Ex Parte CampbellAnnotate this Case
176 So. 2d 242 (1965)
Ex parte Charles R. CAMPBELL.
6 Div. 208.
Supreme Court of Alabama.
May 27, 1965.
Charles R. Campbell, pro se.
Richmond M. Flowers, Atty. Gen., and David W. Clark, Asst. Atty. Gen., for the State.
Charles R. Campbell, a convict under a life sentence, has filed a petition for leave to file a writ of error coram nobis in the Circuit Court of Tuscaloosa County where his trial was had.
Heretofore this petitioner had filed a petition for a writ of mandamus to compel the Circuit Court of Tuscaloosa County to hear a petition for writ of error coram nobis which he had filed in that court. This petition was dismissed since no leave had been granted by this court to file the petition. See Ex parte Campbell, 276 Ala. 407, 162 So. 2d 617.
In the opinion of dismissal of the petition for mandamus it is set forth:"In that trial, the petitioner here was convicted of rape and sentenced to death. His judgment of conviction was reviewed by this court and affirmed. Campbell v. State, 257 Ala. 322, 58 So. 2d 623. Apparently his death sentence was commuted. "A reading of the opinion, supra, discloses that this petitioner had, shortly before the crime for which he was convicted, escaped with two other convicts from Draper Prison. They made their way to Tuscaloosa County. Entering a rural home, they compelled a housewife therein with her two young children, to alter some of her husband's clothes. Upon completion of this altering chore, the petitioner, at gun point, took the housewife to an upstairs room and viciously raped her."
In the present petition for leave to file a writ of error coram nobis, the petitioner, among other things, asserts that he was never taken before a committing magistrate, and was never given a preliminary hearing prior to his trial.
The appellant and his companions were apprehended in Delhi, Louisiana, on 16 July 1951. They were of course at this time escaped convicts and fugitives from *243 justice. An indictment charging rape was returned against petitioner on 3 August 1951, and he was arraigned on 6 August 1951, at which time counsel was appointed and a plea of not guilty was entered. On 8 August 1951, additional counsel was appointed to assist in the defense. Campbell v. State, 257 Ala. 322, 58 So. 2d 623.
As we gather from petitioner's document he is laboring under the erroneous belief that he was entitled to a preliminary hearing as a matter of right, as though he was charged by a complaint rather than by indictment.
Even under these conditions no constitutional right of an accused is violated in not giving him a preliminary hearing. Green v. Bomar (6 Cir.) 329 F.2d 796; Woodard v. State (Ala.) 171 So. 2d 462. However, as before stated, this petitioner was held under an indictment.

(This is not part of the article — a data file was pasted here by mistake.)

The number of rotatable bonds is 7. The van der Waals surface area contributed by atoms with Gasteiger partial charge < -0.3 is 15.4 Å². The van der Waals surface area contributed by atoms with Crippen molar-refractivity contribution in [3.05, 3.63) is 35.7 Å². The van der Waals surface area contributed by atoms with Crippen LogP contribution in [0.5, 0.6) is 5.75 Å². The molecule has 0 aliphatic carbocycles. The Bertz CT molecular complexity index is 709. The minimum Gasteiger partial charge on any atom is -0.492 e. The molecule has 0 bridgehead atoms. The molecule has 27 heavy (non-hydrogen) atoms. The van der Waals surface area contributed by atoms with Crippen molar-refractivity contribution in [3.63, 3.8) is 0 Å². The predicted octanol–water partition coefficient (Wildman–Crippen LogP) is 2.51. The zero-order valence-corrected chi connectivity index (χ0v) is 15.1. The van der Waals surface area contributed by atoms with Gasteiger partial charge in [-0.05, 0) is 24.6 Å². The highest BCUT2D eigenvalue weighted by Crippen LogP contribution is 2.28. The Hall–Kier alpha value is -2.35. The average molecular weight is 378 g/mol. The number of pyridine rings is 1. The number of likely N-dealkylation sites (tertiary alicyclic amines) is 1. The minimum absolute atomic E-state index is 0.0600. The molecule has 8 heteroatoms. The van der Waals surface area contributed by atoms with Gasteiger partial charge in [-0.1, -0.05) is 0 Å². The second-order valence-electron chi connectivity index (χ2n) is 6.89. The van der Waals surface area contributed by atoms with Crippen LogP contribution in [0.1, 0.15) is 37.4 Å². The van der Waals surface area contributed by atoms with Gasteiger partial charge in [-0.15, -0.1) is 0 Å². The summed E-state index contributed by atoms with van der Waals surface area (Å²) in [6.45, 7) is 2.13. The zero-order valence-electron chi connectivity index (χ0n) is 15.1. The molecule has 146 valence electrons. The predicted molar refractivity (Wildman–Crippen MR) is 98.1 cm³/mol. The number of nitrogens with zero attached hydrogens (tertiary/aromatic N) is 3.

A person accused by an indictment is not entitled to a hearing in advance of trial. This for the reason that there is no constitutional requirement, either federal or state, that there be two inquiries into probable cause. A sovereignty having once satisfied the provision for an inquiry as to probable cause by presenting the matter to a grand jury and obtaining an adjudication of the existence of probable cause, is entitled to bring the accused to trial without further litigation of this question. See United States ex rel. Kassin v. Mulligan, 295 U.S. 396, 55 S. Ct. 781, 79 L. Ed. 1501; Beavers v. Henkel, 194 U.S. 73, 24 S. Ct. 605, 48 L. Ed. 882. No merit therefore attaches to petitioner's contention that he was denied any constitutional right by not having been accorded a preliminary hearing.
Petitioner further asserts that he was put to trial with an invalid venire in that the names of only 65 jurors were on the venire. Petitioner claims he was "entitled to a venire of not less than 75 nor more than 100 jurors."
The provision for a special venire in capital cases is found in Section 63, Title 30, Code of Alabama 1940. This section reads:"Whenever any person or persons stand indicted for a capital felony, the court must, * * * make an order commanding the sheriff to summon not less than fifty nor more than one hundred persons, including those drawn on the regular juries for the week set for the trial of the case * * *." (Emphasis ours.)
The judgment entered shows that 60 regular jurors had been drawn for the week of this trial and that the court in open court and in the presence of the petitioner (defendant) drew the names of 5 additional jurors, making a total of 65 jurors to constitute the special venire to try the petitioner. Thus Section 63, supra, was fully complied with, and no merit attached to this contention of the petitioner.
Further, the original record on appeal discloses that no objection was taken in the trial below as to the venire. This matter cannot be raised for the first time on appeal, no constitutional question being involved. Taylor v. State, 249 Ala. 130, 30 So. 2d 256; Davis v. State, 229 Ala. 674, 159 So. 209; Hollander v. State, 27 Ala.App. 454, 173 So. 891. It follows that this matter must be deemed as waived in the absence of any objection prior to trial and is not now to be considered.
The remaining allegations of the petitioner are mere generalizations that his constitutional rights were denied in his trial, or concern matters fully litigated in his trial and adjudicated adversely to the petitioner in his trial and by this court upon review. No useful purpose would be served by writing to these palpably specious contentions.
*244 The petition is due to be denied, and it is so ordered.
LIVINGSTON, C. J., and SIMPSON and MERRILL, JJ., concur.